MARC I as it was then known, began distribution via magnetic [computer] tape. Approximately 50,000 Eng. language records were sent to the 16 participating libraries between 11/66-6/68 - the initial trial period for the program.


The OCLC (originally the Ohio College Library Center) was founded in 1967.


The Invention of high-reduction microforms was first mentioned in the February 1972 issue of Advanced Technology Libraries.

Light-pen systems with barcodes were first used routinely for circulation systems in Great Britain beginning about 1972, and by the following year there were at least eight such systems in operation. Book number and borrower was recorded by pen device, and then recorded on magnetic tape.

According to the book, Library Automation the State of the Art II, many cooperative processing using networks were introduced in the 1970"s among then was DATRAN,which planned a digital service across 35 cities, with the first segment to be implemented in 1973-1974.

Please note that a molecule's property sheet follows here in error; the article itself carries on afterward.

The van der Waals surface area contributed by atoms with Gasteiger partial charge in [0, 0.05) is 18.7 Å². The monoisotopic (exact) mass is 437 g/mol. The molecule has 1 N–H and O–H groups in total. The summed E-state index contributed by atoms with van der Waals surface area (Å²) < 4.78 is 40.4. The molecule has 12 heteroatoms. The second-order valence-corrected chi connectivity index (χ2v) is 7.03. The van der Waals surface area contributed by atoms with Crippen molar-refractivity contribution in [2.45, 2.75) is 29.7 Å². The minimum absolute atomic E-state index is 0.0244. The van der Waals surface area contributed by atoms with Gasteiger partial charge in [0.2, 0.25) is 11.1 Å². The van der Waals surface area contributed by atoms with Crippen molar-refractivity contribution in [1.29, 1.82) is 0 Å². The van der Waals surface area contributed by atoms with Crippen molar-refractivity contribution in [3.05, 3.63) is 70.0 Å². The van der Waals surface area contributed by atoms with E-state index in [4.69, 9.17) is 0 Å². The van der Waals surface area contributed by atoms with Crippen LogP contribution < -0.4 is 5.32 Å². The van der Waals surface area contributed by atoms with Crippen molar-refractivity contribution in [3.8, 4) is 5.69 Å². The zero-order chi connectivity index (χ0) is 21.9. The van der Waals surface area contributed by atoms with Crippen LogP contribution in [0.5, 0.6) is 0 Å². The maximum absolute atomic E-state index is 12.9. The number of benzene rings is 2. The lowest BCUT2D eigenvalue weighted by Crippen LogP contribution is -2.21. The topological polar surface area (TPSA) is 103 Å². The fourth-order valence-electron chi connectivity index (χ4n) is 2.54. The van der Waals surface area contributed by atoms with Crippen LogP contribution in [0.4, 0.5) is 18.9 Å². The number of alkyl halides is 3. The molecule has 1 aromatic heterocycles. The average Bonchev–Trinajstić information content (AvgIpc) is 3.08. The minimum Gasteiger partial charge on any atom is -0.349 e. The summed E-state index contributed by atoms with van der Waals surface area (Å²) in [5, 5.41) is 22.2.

The Research Libraries Group, Inc. (RLG) was established in 1974 by Harvard, Yale, and Columbia Universities and the New York Public Library to create a computer-based bibliographic processing system that would improve efficiency in library operations, link RLG programs, and afford library users searching for bibliographic information an increased and more flexible set of access points than was possible in conventional card catalogs.



The primary publishing division of the American Chemical Society in Washington was the first to experiment with ways of putting the full-text of one of their primary journals on-line.

In October, November, and December of 1980 a research project took place endorsed and supervised by the Research Department at OCLC which involved the first ever “home delivery of library services.